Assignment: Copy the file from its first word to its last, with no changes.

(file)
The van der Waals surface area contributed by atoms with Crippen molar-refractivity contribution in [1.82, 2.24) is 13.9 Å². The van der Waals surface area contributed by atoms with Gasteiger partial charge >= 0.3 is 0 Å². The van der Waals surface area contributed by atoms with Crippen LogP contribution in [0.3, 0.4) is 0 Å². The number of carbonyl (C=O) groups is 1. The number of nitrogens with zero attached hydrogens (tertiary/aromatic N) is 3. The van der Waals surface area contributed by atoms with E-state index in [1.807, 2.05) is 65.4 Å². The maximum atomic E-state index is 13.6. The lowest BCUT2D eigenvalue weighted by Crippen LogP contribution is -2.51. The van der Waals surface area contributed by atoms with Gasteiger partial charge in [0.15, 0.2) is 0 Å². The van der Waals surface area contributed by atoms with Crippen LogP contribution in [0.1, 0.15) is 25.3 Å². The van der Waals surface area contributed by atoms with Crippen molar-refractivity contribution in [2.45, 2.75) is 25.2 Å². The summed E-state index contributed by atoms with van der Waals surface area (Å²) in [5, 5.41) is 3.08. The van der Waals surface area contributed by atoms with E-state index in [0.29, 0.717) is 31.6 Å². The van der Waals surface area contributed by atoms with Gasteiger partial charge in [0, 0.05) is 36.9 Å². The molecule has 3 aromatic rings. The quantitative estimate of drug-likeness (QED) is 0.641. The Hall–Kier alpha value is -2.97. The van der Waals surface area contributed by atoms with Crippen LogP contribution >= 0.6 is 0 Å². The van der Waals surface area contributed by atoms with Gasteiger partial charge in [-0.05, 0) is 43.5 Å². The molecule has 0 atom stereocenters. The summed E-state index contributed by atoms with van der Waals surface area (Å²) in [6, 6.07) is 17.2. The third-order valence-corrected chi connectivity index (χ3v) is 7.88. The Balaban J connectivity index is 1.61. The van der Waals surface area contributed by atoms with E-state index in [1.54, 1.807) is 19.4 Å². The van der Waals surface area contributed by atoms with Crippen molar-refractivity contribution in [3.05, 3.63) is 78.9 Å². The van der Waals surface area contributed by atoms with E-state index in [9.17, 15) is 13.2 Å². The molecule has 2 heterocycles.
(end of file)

The van der Waals surface area contributed by atoms with Crippen molar-refractivity contribution in [1.82, 2.24) is 13.9 Å². The van der Waals surface area contributed by atoms with Gasteiger partial charge >= 0.3 is 0 Å². The van der Waals surface area contributed by atoms with Crippen LogP contribution in [0.3, 0.4) is 0 Å². The number of carbonyl (C=O) groups is 1. The number of nitrogens with zero attached hydrogens (tertiary/aromatic N) is 3. The van der Waals surface area contributed by atoms with E-state index in [1.807, 2.05) is 65.4 Å². The maximum atomic E-state index is 13.6. The lowest BCUT2D eigenvalue weighted by Crippen LogP contribution is -2.51. The van der Waals surface area contributed by atoms with Gasteiger partial charge in [0.15, 0.2) is 0 Å². The van der Waals surface area contributed by atoms with Crippen LogP contribution in [0.1, 0.15) is 25.3 Å². The van der Waals surface area contributed by atoms with Crippen molar-refractivity contribution in [2.45, 2.75) is 25.2 Å². The summed E-state index contributed by atoms with van der Waals surface area (Å²) in [5, 5.41) is 3.08. The van der Waals surface area contributed by atoms with E-state index in [0.29, 0.717) is 31.6 Å². The van der Waals surface area contributed by atoms with Gasteiger partial charge in [0, 0.05) is 36.9 Å². The molecule has 3 aromatic rings. The quantitative estimate of drug-likeness (QED) is 0.641. The Hall–Kier alpha value is -2.97. The van der Waals surface area contributed by atoms with Crippen LogP contribution >= 0.6 is 0 Å². The van der Waals surface area contributed by atoms with Gasteiger partial charge in [-0.05, 0) is 43.5 Å². The molecule has 0 atom stereocenters. The summed E-state index contributed by atoms with van der Waals surface area (Å²) in [6, 6.07) is 17.2. The third-order valence-corrected chi connectivity index (χ3v) is 7.88. The Balaban J connectivity index is 1.61. The van der Waals surface area contributed by atoms with E-state index in [1.54, 1.807) is 19.4 Å². The van der Waals surface area contributed by atoms with Crippen molar-refractivity contribution in [3.05, 3.63) is 78.9 Å². The van der Waals surface area contributed by atoms with E-state index in [9.17, 15) is 13.2 Å². The molecule has 2 heterocycles.